Old Manchester Town Hall 1834-1912

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Architecture in the raw

Photographed just before its destruction in 1912 Manchester’s pre-Waterhouse Town Hall was the subject of study by students at the Manchester School of Architecture published in 1915.

Few buildings of this quality have ever been demolished except during a war. Empty of people, furniture, and paintings with flecks of debris on the uncovered floor we see its spaces in their purest form.

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The Economics of the Ideal Villa

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…or In a Recession Classicism is King

Is it a sure sign of a housing market in crisis when innovative design gives way to a rather more bankable product? 2001, perhaps in retrospect the high-water mark of Cool Britannia, saw Kathryn Findlay of Ushida Findlay Architects win a RIBA competition for the design of a new country house. Her starfish inspired Grafton New Hall offered the prospect of a contemporary (if private) landmark. Seven years on, and in more chastened financial circumstances, the news emerges that an altogether more familiar design is to be built by Robert Adam Architects. As Edina Clouds (we kid you not) a correspondent to the always finely attuned Manchester Evening News remarked: yet another example of excess and bad taste

To which project is she referring?

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The Independent: Dead in the water

The Judicious Eye

For summer reading CiA recommends Joseph Rykwert’s “The Judicious Eye: Architecture against The Other Arts” (Reaktion 2008). Provoked by the discontinuity between the contemporary architectural environment and artistic practice Professor Rykwert charts the history of the relationship between architecture and the fine, decorative and applied arts over the past two centuries.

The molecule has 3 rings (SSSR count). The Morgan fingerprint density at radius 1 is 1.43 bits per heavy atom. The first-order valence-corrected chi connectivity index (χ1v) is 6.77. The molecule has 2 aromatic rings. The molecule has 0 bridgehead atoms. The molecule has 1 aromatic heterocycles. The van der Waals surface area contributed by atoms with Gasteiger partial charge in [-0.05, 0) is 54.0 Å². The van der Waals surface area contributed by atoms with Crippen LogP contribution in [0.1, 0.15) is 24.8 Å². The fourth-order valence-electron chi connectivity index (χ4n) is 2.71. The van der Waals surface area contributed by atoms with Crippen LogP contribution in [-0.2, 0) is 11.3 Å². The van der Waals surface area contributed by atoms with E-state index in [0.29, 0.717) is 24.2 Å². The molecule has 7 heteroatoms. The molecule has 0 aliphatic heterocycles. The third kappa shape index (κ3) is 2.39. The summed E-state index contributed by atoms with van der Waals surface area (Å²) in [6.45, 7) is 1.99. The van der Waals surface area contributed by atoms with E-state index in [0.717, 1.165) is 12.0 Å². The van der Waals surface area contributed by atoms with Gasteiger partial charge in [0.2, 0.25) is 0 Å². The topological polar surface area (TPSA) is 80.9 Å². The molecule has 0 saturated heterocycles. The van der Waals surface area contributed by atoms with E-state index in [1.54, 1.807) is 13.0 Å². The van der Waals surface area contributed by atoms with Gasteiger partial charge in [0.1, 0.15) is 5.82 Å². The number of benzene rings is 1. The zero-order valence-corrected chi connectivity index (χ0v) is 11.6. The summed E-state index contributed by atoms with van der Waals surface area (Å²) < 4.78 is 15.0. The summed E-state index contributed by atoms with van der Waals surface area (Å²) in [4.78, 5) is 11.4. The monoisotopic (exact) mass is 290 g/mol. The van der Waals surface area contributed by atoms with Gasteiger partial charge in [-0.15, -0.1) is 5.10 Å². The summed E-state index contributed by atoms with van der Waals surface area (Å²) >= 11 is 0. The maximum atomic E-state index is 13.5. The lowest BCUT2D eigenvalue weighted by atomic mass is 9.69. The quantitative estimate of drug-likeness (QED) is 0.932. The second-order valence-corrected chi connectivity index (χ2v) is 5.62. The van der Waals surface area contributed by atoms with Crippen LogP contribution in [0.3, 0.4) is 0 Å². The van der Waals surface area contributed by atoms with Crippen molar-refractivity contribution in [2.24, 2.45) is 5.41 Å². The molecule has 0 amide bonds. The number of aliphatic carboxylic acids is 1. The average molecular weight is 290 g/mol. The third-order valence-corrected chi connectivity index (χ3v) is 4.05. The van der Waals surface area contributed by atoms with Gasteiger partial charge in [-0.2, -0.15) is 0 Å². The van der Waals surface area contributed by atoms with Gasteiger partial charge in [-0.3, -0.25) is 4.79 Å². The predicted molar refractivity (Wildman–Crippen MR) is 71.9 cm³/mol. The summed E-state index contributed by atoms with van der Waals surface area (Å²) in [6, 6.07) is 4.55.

He discusses the many proposals to produce a total aesthetic experience, from Percier and Fontaine’s delicate neoclassicism to the various products of the Bauhaus. Despite the optimism of this synthesising project and the critical acclaim with which each attempt was received, his conclusion is that this process has failed in its purpose. He paints the following dispiriting but familiar picture:

Object-buildings, whether high-tech or Emirate style, occupy the soil in the same way and make the same demands on their users. They are similarly separated by atrophied and wind-swept semi-public spaces that seem to cry out for some garnish, some tonic to articulate the ground level. That is usually provided by an out-of-scale and arbitrarily-shaped sculptural object.

Despite this contemporary scenario, after the weaving of a magisterial history of the relationship between architecture, art and design Rykwert holds out a guardedly optimistic hope that “they will, of course, continue to weave into other unpredictable patterns which will be conditioned by pressures at which, like my reader, I can only guess.”

Amazon link

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For how this synthesis might effect The City, The Building, The Room watch this space.